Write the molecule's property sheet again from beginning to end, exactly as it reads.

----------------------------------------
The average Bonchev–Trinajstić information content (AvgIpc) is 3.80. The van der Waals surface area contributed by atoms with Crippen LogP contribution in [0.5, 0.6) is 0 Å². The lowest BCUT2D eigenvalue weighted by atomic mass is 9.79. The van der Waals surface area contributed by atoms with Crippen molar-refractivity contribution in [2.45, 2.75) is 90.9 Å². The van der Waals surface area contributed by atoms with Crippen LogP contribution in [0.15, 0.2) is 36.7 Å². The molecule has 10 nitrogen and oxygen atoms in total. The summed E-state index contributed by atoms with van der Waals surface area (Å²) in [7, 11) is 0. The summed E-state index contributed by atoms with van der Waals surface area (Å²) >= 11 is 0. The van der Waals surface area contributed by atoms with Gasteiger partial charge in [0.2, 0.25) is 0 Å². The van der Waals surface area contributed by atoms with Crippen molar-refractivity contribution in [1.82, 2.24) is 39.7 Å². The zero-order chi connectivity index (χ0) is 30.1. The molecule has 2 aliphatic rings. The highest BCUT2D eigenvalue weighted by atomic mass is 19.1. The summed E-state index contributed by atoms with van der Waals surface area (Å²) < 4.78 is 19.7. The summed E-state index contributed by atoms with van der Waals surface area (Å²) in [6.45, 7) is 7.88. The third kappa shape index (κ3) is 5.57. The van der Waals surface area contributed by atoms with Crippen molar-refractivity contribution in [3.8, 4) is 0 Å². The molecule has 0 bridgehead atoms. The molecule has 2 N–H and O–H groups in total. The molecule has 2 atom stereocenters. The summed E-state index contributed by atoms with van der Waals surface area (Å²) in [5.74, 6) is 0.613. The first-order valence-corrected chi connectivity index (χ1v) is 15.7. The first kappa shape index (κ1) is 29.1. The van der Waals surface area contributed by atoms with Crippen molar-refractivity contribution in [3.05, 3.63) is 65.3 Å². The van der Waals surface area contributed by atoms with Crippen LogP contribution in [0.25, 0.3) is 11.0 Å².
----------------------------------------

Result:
The average Bonchev–Trinajstić information content (AvgIpc) is 3.80. The van der Waals surface area contributed by atoms with Crippen LogP contribution in [0.5, 0.6) is 0 Å². The lowest BCUT2D eigenvalue weighted by atomic mass is 9.79. The van der Waals surface area contributed by atoms with Crippen molar-refractivity contribution in [2.45, 2.75) is 90.9 Å². The van der Waals surface area contributed by atoms with Crippen LogP contribution in [0.15, 0.2) is 36.7 Å². The molecule has 10 nitrogen and oxygen atoms in total. The summed E-state index contributed by atoms with van der Waals surface area (Å²) in [7, 11) is 0. The summed E-state index contributed by atoms with van der Waals surface area (Å²) >= 11 is 0. The van der Waals surface area contributed by atoms with Gasteiger partial charge in [0.2, 0.25) is 0 Å². The van der Waals surface area contributed by atoms with Crippen molar-refractivity contribution in [1.82, 2.24) is 39.7 Å². The zero-order chi connectivity index (χ0) is 30.1. The molecule has 2 aliphatic rings. The highest BCUT2D eigenvalue weighted by atomic mass is 19.1. The summed E-state index contributed by atoms with van der Waals surface area (Å²) < 4.78 is 19.7. The summed E-state index contributed by atoms with van der Waals surface area (Å²) in [6.45, 7) is 7.88. The third kappa shape index (κ3) is 5.57. The van der Waals surface area contributed by atoms with Crippen molar-refractivity contribution in [3.8, 4) is 0 Å². The molecule has 0 bridgehead atoms. The molecule has 2 N–H and O–H groups in total. The molecule has 2 atom stereocenters. The summed E-state index contributed by atoms with van der Waals surface area (Å²) in [5.74, 6) is 0.613. The first-order valence-corrected chi connectivity index (χ1v) is 15.7. The first kappa shape index (κ1) is 29.1. The van der Waals surface area contributed by atoms with Crippen molar-refractivity contribution in [3.05, 3.63) is 65.3 Å². The van der Waals surface area contributed by atoms with Crippen LogP contribution in [0.25, 0.3) is 11.0 Å².